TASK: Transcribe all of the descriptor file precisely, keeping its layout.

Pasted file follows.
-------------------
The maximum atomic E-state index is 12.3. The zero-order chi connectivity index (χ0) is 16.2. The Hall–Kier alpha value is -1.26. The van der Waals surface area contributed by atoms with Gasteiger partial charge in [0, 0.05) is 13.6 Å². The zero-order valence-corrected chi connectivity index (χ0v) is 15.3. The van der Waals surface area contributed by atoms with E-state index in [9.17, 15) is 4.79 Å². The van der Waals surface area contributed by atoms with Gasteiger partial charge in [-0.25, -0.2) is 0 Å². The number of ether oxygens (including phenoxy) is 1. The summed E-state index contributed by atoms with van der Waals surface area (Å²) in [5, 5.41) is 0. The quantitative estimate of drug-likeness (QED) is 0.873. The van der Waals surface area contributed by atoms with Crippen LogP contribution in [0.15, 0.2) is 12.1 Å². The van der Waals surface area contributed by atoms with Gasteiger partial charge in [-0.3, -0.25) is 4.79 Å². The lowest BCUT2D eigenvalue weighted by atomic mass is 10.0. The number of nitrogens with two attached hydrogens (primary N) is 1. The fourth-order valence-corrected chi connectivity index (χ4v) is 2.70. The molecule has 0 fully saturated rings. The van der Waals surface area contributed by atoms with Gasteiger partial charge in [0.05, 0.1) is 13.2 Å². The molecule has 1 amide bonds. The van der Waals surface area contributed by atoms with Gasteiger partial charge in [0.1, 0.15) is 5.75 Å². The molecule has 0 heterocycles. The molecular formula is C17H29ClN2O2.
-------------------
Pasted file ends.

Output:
The maximum atomic E-state index is 12.3. The zero-order chi connectivity index (χ0) is 16.2. The Hall–Kier alpha value is -1.26. The van der Waals surface area contributed by atoms with Gasteiger partial charge in [0, 0.05) is 13.6 Å². The zero-order valence-corrected chi connectivity index (χ0v) is 15.3. The van der Waals surface area contributed by atoms with E-state index in [9.17, 15) is 4.79 Å². The van der Waals surface area contributed by atoms with Gasteiger partial charge in [-0.25, -0.2) is 0 Å². The number of ether oxygens (including phenoxy) is 1. The summed E-state index contributed by atoms with van der Waals surface area (Å²) in [5, 5.41) is 0. The quantitative estimate of drug-likeness (QED) is 0.873. The van der Waals surface area contributed by atoms with Crippen LogP contribution in [0.15, 0.2) is 12.1 Å². The van der Waals surface area contributed by atoms with Gasteiger partial charge in [-0.3, -0.25) is 4.79 Å². The lowest BCUT2D eigenvalue weighted by atomic mass is 10.0. The number of nitrogens with two attached hydrogens (primary N) is 1. The fourth-order valence-corrected chi connectivity index (χ4v) is 2.70. The molecule has 0 fully saturated rings. The van der Waals surface area contributed by atoms with Gasteiger partial charge in [0.05, 0.1) is 13.2 Å². The molecule has 1 amide bonds. The van der Waals surface area contributed by atoms with Gasteiger partial charge in [0.1, 0.15) is 5.75 Å². The molecule has 0 heterocycles. The molecular formula is C17H29ClN2O2.